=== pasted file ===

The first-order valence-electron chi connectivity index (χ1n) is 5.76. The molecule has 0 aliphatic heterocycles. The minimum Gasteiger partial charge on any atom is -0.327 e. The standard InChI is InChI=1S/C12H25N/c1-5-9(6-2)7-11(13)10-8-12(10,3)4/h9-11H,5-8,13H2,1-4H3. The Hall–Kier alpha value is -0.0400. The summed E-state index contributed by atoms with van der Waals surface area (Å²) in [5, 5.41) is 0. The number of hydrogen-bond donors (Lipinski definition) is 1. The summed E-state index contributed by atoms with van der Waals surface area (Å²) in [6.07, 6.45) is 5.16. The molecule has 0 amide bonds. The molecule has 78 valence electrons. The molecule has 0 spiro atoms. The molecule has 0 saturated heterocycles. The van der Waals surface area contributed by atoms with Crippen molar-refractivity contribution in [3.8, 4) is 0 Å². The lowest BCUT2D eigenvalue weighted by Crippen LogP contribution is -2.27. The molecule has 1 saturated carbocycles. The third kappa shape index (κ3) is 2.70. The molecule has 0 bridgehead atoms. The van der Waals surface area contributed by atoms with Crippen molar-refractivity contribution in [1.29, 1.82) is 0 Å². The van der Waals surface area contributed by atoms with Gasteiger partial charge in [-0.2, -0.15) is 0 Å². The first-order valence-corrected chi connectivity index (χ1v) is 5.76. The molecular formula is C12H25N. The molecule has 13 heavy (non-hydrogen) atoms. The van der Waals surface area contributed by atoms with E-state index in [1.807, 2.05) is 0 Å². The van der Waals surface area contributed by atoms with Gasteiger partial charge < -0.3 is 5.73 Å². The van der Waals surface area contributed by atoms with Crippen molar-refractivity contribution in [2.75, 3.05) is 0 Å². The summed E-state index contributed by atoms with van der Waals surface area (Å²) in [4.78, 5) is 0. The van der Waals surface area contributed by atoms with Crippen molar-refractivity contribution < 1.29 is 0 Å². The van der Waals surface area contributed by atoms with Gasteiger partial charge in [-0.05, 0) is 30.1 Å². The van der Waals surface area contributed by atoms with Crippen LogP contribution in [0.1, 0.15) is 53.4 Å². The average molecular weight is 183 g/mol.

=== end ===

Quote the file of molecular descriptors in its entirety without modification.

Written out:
The first-order valence-electron chi connectivity index (χ1n) is 5.76. The molecule has 0 aliphatic heterocycles. The minimum Gasteiger partial charge on any atom is -0.327 e. The standard InChI is InChI=1S/C12H25N/c1-5-9(6-2)7-11(13)10-8-12(10,3)4/h9-11H,5-8,13H2,1-4H3. The Hall–Kier alpha value is -0.0400. The summed E-state index contributed by atoms with van der Waals surface area (Å²) in [5, 5.41) is 0. The number of hydrogen-bond donors (Lipinski definition) is 1. The summed E-state index contributed by atoms with van der Waals surface area (Å²) in [6.07, 6.45) is 5.16. The molecule has 0 amide bonds. The molecule has 78 valence electrons. The molecule has 0 spiro atoms. The molecule has 0 saturated heterocycles. The van der Waals surface area contributed by atoms with Crippen molar-refractivity contribution in [3.8, 4) is 0 Å². The lowest BCUT2D eigenvalue weighted by Crippen LogP contribution is -2.27. The molecule has 1 saturated carbocycles. The third kappa shape index (κ3) is 2.70. The molecule has 0 bridgehead atoms. The van der Waals surface area contributed by atoms with Crippen molar-refractivity contribution in [1.29, 1.82) is 0 Å². The van der Waals surface area contributed by atoms with Gasteiger partial charge in [-0.2, -0.15) is 0 Å². The first-order valence-corrected chi connectivity index (χ1v) is 5.76. The molecular formula is C12H25N. The molecule has 13 heavy (non-hydrogen) atoms. The van der Waals surface area contributed by atoms with E-state index in [1.807, 2.05) is 0 Å². The van der Waals surface area contributed by atoms with Gasteiger partial charge < -0.3 is 5.73 Å². The van der Waals surface area contributed by atoms with Crippen molar-refractivity contribution in [2.75, 3.05) is 0 Å². The summed E-state index contributed by atoms with van der Waals surface area (Å²) in [4.78, 5) is 0. The van der Waals surface area contributed by atoms with Crippen molar-refractivity contribution < 1.29 is 0 Å². The van der Waals surface area contributed by atoms with Gasteiger partial charge in [-0.05, 0) is 30.1 Å². The van der Waals surface area contributed by atoms with Crippen LogP contribution in [0.1, 0.15) is 53.4 Å². The average molecular weight is 183 g/mol.